As I weave around the crazy streets of Sana'a, I am confronted by Presidential Candidate posters on taxis, billboards, cars and buildings. But they're not alone - they stare out proudly next to posters of Hassan Nasrallah - the Hezbollah leader. I arrived in Yemen at the height of the Lebanese tragedy and was immediately aware of the anger and distress felt by the Yemeni people. It is deeply worrying that not only has the Lebanese tragedy inflicted such intense suffering on so many people but it has added flames to the anti-Western fire. The leader columns of the English newspapers here (my Arabic isn't good enough to read the Arabic papers) are packed full of praise for Hezbollah seen as the only group actually standing up to Israel and full of condemnation for what they believe is a continued US-Israel and very much UK-led assault on the Middle East. So I've clearly moved to Yemen at a critical juncture in wider West-Middle East history. Let's hope I have some more positive reflections later in my stay here.
The food has also made a deep impression on me. Not only is it delicious and gigantic in proportions but eating is such an amazing experience. The first time I dined in a local fish restaurant, I was plunged into a noisy hive of activity - waiters speeding past with mountains of food; chefs shouting in Arabic way beyond the hearing range of the kitchen; and small children scuttling round your feet as I negotiated my way through the happy chaos. Considering this backdrop, I thought the maître d' was having a laugh when he asked if we'd like to sit near the kitchen... Only if a free ear-drum transplant was dessert! Instead, we were ushered into the quieter (it's all relative!) room to the right.
Looking around I was greeted by a sight somewhat different from a restaurant in the UK. Firstly, the customers were predominantly men. Women do dine in restaurants but in separate rooms or they have a screen erected around them. Once there were so many screens up I thought I was in a hospital not a restaurant! Secondly, the men were dressed in traditional Yemeni dress: long white robes; patterned scarves around the shoulders and sometime head; and the detail which marks Yemenis out from their neighbours - the gold embroidered leather belt proudly holding the Jambiya, a curved dagger, some six inches long.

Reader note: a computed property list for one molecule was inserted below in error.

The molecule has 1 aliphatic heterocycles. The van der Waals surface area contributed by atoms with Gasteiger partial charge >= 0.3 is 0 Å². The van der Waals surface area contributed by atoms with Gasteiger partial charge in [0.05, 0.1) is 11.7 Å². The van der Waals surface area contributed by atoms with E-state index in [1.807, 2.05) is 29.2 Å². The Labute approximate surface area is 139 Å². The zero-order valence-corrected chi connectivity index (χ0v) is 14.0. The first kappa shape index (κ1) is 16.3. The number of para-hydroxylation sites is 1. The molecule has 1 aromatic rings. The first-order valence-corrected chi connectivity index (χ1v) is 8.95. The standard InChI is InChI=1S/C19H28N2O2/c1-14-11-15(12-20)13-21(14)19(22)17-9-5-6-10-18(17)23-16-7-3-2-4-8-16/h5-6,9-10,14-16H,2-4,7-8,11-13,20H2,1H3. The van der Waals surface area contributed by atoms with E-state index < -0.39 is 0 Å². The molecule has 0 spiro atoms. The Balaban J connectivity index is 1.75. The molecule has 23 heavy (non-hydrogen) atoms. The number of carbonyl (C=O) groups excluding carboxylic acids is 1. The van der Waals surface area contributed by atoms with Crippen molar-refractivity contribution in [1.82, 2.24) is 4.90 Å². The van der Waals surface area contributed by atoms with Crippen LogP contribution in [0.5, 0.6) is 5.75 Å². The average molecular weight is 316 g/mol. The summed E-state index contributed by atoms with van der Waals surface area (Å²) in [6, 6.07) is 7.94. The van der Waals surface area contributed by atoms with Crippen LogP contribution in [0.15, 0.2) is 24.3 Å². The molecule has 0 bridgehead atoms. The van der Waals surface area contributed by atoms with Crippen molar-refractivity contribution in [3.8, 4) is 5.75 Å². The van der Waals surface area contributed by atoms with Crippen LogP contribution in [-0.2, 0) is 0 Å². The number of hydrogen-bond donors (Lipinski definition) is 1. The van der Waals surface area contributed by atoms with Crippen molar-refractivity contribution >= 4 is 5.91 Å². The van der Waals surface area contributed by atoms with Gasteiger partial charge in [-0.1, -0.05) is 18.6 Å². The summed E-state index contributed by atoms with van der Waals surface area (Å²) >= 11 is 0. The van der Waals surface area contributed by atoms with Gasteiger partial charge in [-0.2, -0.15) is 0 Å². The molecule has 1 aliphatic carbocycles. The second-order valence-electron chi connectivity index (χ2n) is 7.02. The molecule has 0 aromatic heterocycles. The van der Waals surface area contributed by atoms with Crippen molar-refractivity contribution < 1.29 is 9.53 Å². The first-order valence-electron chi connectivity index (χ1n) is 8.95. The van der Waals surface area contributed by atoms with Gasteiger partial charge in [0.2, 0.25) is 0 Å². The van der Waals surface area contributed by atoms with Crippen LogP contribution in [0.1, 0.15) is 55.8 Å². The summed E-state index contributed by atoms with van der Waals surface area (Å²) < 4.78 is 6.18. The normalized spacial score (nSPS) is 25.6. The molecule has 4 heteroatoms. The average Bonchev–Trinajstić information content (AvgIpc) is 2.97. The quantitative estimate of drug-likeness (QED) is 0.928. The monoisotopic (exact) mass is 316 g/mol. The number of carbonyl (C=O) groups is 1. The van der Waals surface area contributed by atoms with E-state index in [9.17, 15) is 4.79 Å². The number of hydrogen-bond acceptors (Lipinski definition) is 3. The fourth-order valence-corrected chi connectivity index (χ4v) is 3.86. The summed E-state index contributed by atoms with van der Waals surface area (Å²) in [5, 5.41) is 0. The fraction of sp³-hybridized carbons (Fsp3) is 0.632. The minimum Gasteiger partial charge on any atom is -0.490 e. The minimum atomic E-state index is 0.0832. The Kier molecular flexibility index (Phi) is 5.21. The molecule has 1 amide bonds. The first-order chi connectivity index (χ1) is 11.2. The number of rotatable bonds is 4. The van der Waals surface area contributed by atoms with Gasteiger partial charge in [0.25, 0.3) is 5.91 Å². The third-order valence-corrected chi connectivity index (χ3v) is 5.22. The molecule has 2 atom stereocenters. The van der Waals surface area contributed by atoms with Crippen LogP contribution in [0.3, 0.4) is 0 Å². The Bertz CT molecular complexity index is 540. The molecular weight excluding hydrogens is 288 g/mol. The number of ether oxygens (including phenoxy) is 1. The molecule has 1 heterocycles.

Seated at a long table, the waiter instantaneously puts down a new plastic table covering. Totally sensible when you learn what culinary carnage awaits you. My friends opted for fish roasted in the fire. I was somewhat disturbed by this choice as it was 2pm already and I was starving. But within nano-seconds two huge foil-baked fish were plonked on our table. Clearly there was a major production line in operation. The fish was accompanied by the biggest bread I have ever seen - a giant dough Frisbee and yes, I've seen it thrown across the table like a Frisbee! You tear off pieces of bread, dip into sauces, pile on fragrant rice and use it to peal off pieces of fish. The fish is ridiculously succulent and falls gracefully off the bone. The feast is followed by papaya, bananas and a delicious date-bread mix, drizzled with Yemen's famous honey. Stuffed to the gills, you wash your hands in the basins to expel the fishy odours, helped by the obligatory squirt of perfume from the door attendant as you leave.
Two weeks time will be really interesting on the food front as the fasting month of Ramadan begins at the end of September. I was totally honest with my Muslim friends here in that I have nothing but respect for their ability to fast. I can't even last four hours between breakfast and lunch without getting exceedingly grumpy.